Robb Wolf:  Uh-hum.

JJ: (Legendary status was given to the) people that have been with me for seven, eight years. There’s about 40 or 50 of them that I did one-on-one (personal training) with when I finally quit my engineering job in 2008. You know, I did one-on-ones (back then) with everybody to start them off and they’re still with us, and then as we noticed as we got bigger and bigger, people were just spilling over. It was like you had this class…it would be 12 or 14 people, and people would say, ‘Yeah, you guys are doing great.’ There are always one or two new people in the class, but it’s never the same people, right? So you have one guy step in and he would be there for a couple of weeks and then he would rotate out and some new person wants to take his place and then he’d be there for a month maybe and then it was this constant revolving door.


JJ: When we looked at our systems, what we found was as we grew, we started adding this middle management. We had people who were running the events and people who were running accounts and helping try to stem this hemorrhaging of members. We don’t have managers; we called them pit bosses because it’s more like Vegas pit boss…than a gym management, as they walk around the classes making sure they talk to people and making sure they’re checked in the class and everything. That middle management basically ate up anything that would be considered profit.


Robb Wolf: So I mean, what you had was no ability to scale without linearly increasing costs? So you add another body, then you add incremental amount of middle management and cost. So that it just never was becoming really a profitable enterprise.

JJ: Exactly, and that’s what we found. I mean, Andy (Petranek, founder of CrossFit LA) would even say, as you get larger and larger, your costs increase more and more. You know, if we had kept it down to maybe one location, and we just raised rates, you know, and did more personal training and did all these things, like we would probably be one of the most successful CrossFit gyms financially in the world.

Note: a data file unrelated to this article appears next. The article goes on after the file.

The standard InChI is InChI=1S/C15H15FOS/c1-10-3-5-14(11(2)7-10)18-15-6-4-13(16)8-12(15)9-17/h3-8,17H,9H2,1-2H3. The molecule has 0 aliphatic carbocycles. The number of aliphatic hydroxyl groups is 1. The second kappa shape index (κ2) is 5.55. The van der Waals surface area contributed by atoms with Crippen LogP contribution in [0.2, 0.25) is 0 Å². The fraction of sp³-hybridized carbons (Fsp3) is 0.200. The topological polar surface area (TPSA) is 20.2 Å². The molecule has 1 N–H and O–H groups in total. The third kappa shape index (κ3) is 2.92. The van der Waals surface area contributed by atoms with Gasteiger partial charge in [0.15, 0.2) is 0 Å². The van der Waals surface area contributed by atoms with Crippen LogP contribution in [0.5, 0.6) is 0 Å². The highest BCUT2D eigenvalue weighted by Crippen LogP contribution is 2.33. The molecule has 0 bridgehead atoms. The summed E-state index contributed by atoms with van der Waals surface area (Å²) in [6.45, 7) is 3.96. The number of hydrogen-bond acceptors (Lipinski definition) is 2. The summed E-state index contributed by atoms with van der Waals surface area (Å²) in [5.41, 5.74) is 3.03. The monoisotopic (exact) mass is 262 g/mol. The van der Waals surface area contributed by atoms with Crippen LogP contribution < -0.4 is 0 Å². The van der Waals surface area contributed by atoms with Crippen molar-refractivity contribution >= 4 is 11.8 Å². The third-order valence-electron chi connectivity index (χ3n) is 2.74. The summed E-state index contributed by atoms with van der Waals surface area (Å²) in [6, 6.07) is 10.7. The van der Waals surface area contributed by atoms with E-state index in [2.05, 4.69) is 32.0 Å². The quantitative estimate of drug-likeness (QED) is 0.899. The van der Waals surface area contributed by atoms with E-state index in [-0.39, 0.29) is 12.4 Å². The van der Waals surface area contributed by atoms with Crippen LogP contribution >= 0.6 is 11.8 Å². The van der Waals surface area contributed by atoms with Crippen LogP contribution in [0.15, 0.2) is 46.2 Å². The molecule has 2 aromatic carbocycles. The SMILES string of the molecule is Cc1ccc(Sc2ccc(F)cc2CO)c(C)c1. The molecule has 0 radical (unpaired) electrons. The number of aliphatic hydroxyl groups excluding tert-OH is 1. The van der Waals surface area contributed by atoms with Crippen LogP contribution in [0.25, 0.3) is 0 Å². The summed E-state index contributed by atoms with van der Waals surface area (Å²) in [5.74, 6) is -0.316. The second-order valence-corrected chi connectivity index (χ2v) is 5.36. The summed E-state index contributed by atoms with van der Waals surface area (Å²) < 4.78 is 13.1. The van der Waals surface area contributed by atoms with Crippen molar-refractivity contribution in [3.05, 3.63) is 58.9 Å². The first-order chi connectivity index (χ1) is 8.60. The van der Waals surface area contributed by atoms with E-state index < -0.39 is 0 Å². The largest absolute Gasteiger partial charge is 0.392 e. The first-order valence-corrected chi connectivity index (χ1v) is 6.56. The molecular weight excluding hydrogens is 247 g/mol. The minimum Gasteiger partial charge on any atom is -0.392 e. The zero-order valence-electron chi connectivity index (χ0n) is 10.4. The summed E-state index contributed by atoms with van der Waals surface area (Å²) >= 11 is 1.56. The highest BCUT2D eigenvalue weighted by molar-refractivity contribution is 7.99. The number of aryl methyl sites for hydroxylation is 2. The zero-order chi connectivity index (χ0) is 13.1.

But, we kept growing and part of that was I think we wanted to help as many people as possible. So instead of, you, know when the flood started coming in during the CrossFit golden age, you know, it was not about like, ‘Oh, I should raise my rates.’ It was more like, ‘Let’s try to create a system,’ and we basically used the version of the OnRamp. We turned; we changed from personal training in the beginning to OnRamp-style because we had to handle the flood. You know?

Robb Wolf: Right.

JJ: We wanted to help as many people as possible and then also when we started, as more and more people came, instead of trying to think about profitability and kind of what your (eventual) exit strategy is, we just kept expanding so that we could give the coaches more opportunity and have more people quit their careers and come coach full-time and try to provide more opportunity in that regard. But in the end, you know, I ended up with me and my partners, we have a job and we get paid okay to do our job. But the gym is not showing any real profit, and there’s no real exit strategy.

Are you a gym owner? Can you relate to JJ’s sense of desperation? We might have the solution for you.

Listen to the podcast here!